Tuesday, August 14, 2012
The road from libertarianism
I have pretty much always been conservative. For about a decade -- from the early 90s to the early 00s -- I was also a libertarian. That is to say, I was a “fusionist”: someone who combines a conservative moral and social philosophy with a libertarian political philosophy. Occasionally I am asked how I came to abandon libertarianism. Having said something recently about how I came to reject atheism, I might as well say something about the other transition.
The claim to have been, at one time, both a conservative and a libertarian might sound odd to some readers, though the description I just gave of fusionism should explain my meaning. The term “libertarian” is used in a variety of ways. Sometimes “libertarianism” is described as a position that is “socially liberal and fiscally conservative.” But that is misleading. Some libertarians are “socially liberal” in the sense of approving of, or at least not disapproving of, various decidedly non-conservative activities (recreational drug use, sexual libertinism, etc.). But not all libertarians are “socially liberal” in that sense, and I certainly never was. For me (and for at least many libertarians) libertarianism is merely a view about the proper bounds of state power, and not a general social, cultural, or moral philosophy. Libertarians typically hold that government should not interfere with activities of the sort in question, but they do not all regard those activities as advisable or even morally permissible. A libertarian could say, for example, that using cocaine for recreational purposes is morally wrong but should not be illegal. And that is the sort of thing I would have said in my libertarian days.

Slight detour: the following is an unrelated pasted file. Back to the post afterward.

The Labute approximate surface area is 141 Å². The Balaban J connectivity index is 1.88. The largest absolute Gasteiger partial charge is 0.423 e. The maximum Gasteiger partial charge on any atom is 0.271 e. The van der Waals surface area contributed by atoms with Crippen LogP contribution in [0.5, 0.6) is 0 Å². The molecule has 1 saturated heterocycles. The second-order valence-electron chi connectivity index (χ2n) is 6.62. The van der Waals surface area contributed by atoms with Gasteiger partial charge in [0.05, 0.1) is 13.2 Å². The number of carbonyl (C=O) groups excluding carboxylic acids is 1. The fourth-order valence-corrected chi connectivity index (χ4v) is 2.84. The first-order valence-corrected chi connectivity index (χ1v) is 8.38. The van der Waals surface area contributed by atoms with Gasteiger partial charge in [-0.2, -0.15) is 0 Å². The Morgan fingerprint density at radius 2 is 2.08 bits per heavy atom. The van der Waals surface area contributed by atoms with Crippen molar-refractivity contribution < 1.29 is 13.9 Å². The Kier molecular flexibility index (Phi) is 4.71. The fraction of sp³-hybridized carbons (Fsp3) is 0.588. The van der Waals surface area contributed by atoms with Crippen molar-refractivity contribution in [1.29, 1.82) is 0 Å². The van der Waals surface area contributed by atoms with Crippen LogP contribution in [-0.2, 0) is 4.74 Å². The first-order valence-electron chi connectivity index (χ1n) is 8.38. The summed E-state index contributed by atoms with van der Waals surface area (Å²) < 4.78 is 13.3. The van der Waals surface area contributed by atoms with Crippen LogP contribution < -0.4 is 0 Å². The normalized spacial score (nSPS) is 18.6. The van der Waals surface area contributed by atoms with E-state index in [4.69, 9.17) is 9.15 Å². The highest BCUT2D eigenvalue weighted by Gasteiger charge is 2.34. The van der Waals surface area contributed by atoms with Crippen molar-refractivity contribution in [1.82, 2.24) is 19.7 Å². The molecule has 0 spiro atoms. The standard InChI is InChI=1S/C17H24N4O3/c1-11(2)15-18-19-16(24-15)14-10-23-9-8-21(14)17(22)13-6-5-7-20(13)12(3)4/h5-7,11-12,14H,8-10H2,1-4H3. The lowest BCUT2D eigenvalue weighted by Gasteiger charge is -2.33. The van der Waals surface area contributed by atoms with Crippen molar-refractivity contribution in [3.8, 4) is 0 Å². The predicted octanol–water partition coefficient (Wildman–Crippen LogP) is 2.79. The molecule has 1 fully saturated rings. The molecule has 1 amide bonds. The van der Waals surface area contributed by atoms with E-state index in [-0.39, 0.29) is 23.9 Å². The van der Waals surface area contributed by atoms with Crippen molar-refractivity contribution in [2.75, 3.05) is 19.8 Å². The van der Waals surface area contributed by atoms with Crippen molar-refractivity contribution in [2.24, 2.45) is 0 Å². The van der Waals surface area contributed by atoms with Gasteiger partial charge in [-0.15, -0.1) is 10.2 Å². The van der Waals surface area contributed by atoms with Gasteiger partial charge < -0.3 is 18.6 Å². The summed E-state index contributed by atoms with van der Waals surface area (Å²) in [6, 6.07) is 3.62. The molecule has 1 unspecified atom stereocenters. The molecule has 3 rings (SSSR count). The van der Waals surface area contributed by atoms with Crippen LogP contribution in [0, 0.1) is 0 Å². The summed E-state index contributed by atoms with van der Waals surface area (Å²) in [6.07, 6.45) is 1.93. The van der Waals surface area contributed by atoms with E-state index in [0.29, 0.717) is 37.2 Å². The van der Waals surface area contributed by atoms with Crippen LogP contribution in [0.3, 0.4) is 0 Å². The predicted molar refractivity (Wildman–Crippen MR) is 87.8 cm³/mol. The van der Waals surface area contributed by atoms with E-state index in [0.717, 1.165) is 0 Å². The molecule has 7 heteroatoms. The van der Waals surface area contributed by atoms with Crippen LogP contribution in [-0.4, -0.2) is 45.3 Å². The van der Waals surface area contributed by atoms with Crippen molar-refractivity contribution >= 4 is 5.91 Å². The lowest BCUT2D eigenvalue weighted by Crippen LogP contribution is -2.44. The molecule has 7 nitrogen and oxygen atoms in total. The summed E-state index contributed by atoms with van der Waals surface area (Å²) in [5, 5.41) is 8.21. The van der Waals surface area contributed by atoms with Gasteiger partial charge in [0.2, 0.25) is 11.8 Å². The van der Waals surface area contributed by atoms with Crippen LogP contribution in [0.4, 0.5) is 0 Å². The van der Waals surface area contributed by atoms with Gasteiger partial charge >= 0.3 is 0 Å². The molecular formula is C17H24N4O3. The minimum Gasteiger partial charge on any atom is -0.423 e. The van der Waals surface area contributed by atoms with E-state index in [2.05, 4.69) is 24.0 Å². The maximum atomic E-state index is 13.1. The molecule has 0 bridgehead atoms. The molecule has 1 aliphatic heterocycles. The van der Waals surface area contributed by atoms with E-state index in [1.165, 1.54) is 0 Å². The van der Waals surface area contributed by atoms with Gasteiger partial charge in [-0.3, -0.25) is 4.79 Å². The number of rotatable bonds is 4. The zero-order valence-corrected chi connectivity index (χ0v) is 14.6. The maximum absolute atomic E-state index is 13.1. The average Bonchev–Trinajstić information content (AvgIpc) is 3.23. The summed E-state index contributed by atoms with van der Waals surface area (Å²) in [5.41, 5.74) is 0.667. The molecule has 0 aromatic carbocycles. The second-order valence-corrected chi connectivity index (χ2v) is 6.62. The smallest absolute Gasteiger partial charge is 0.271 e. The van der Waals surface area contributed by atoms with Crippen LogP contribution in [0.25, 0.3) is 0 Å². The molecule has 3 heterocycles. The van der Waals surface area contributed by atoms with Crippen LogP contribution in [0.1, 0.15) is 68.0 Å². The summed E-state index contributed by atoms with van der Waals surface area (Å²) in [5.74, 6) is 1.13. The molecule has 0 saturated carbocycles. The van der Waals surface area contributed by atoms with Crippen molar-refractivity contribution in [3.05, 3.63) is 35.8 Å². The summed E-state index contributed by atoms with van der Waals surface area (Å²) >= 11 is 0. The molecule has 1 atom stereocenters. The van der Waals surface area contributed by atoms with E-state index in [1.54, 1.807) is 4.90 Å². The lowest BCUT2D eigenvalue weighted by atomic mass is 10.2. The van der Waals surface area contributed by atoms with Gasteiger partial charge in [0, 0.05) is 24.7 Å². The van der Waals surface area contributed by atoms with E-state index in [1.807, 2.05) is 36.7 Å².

There are also different versions of libertarianism, and different sorts of arguments for these versions. “Anarcho-capitalist” libertarians like David Friedman hold that at least ideally, all governmental functions should be privatized, and some (like Murray Rothbard) would even go so far as to claim that all government is per se unjust. “Minimal state” libertarians like Robert Nozick and Ayn Rand would maintain that some governmental functions (the paradigm examples being national defense, police, and courts of law) are legitimate, but would allow government to do little or nothing beyond this. Writers like F. A. Hayek and Milton Friedman represent a somewhat looser form of libertarianism, willing as they are to allow that government might legitimately go a bit beyond the minimal state. (For example, Hayek allowed for a modest social safety net.)
Arguments for libertarianism fall into two general categories. There are on the one hand what we might call pragmatic or prudential arguments either for the practical superiority of this or that specific libertarian policy, or for the practical superiority of a broadly libertarian polity in general. Such arguments might appeal to economic analysis, historical evidence, or the like -- a comparison between the respective records of free versus centrally planned economies, an account of how market prices transmit information and provide incentives, an analysis of the effects of welfare programs on the poor, and so forth. The main arguments of Hayek and Milton Friedman are more or less of this sort. On the other hand there are principled or philosophical arguments to the effect that libertarian policies are more just or otherwise morally superior to their rivals. Such arguments might claim that human beings have by nature a right to liberty that is so strong that it allows even in principle for very little if any governmental restriction on that liberty, or that there is a moral burden of proof on restrictions to liberty that non-libertarian positions fail to meet. The characteristic arguments of Nozick and Rand are more or less of this principled sort.